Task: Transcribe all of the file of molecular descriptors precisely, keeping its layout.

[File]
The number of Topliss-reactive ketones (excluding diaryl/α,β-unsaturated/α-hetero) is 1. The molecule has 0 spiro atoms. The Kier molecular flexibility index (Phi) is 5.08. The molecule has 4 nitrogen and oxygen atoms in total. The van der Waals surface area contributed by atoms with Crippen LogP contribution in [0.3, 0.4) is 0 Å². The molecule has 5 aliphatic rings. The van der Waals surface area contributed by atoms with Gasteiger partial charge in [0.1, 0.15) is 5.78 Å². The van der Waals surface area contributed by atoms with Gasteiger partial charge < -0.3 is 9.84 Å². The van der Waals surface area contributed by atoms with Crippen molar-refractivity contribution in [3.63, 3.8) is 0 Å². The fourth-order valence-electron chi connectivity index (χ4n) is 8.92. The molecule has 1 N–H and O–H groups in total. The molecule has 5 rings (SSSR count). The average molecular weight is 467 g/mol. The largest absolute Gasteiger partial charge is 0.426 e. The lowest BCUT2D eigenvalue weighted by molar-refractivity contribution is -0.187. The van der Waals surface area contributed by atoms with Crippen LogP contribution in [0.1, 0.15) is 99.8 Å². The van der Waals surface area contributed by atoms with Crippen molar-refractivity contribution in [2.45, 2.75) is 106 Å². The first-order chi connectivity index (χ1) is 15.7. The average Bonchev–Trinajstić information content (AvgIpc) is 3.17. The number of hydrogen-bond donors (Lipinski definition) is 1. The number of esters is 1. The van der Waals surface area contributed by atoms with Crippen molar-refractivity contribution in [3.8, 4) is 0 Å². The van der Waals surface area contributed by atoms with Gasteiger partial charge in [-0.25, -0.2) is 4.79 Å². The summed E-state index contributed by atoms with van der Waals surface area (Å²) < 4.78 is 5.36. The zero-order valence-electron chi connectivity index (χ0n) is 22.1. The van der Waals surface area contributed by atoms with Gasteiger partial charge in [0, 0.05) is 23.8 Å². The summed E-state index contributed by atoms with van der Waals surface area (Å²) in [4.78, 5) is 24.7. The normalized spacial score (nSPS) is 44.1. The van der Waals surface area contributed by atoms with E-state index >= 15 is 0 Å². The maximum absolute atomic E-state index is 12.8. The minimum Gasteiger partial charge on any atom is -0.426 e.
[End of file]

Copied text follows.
The number of Topliss-reactive ketones (excluding diaryl/α,β-unsaturated/α-hetero) is 1. The molecule has 0 spiro atoms. The Kier molecular flexibility index (Phi) is 5.08. The molecule has 4 nitrogen and oxygen atoms in total. The van der Waals surface area contributed by atoms with Crippen LogP contribution in [0.3, 0.4) is 0 Å². The molecule has 5 aliphatic rings. The van der Waals surface area contributed by atoms with Gasteiger partial charge in [0.1, 0.15) is 5.78 Å². The van der Waals surface area contributed by atoms with Gasteiger partial charge < -0.3 is 9.84 Å². The van der Waals surface area contributed by atoms with Crippen molar-refractivity contribution in [3.63, 3.8) is 0 Å². The fourth-order valence-electron chi connectivity index (χ4n) is 8.92. The molecule has 1 N–H and O–H groups in total. The molecule has 5 rings (SSSR count). The average molecular weight is 467 g/mol. The largest absolute Gasteiger partial charge is 0.426 e. The lowest BCUT2D eigenvalue weighted by molar-refractivity contribution is -0.187. The van der Waals surface area contributed by atoms with Crippen LogP contribution in [0.1, 0.15) is 99.8 Å². The van der Waals surface area contributed by atoms with Crippen molar-refractivity contribution in [2.45, 2.75) is 106 Å². The first-order chi connectivity index (χ1) is 15.7. The average Bonchev–Trinajstić information content (AvgIpc) is 3.17. The number of hydrogen-bond donors (Lipinski definition) is 1. The number of esters is 1. The van der Waals surface area contributed by atoms with Crippen molar-refractivity contribution in [3.8, 4) is 0 Å². The van der Waals surface area contributed by atoms with Gasteiger partial charge in [-0.25, -0.2) is 4.79 Å². The summed E-state index contributed by atoms with van der Waals surface area (Å²) < 4.78 is 5.36. The zero-order valence-electron chi connectivity index (χ0n) is 22.1. The van der Waals surface area contributed by atoms with Gasteiger partial charge in [0, 0.05) is 23.8 Å². The summed E-state index contributed by atoms with van der Waals surface area (Å²) in [4.78, 5) is 24.7. The normalized spacial score (nSPS) is 44.1. The van der Waals surface area contributed by atoms with E-state index >= 15 is 0 Å². The maximum absolute atomic E-state index is 12.8. The minimum Gasteiger partial charge on any atom is -0.426 e.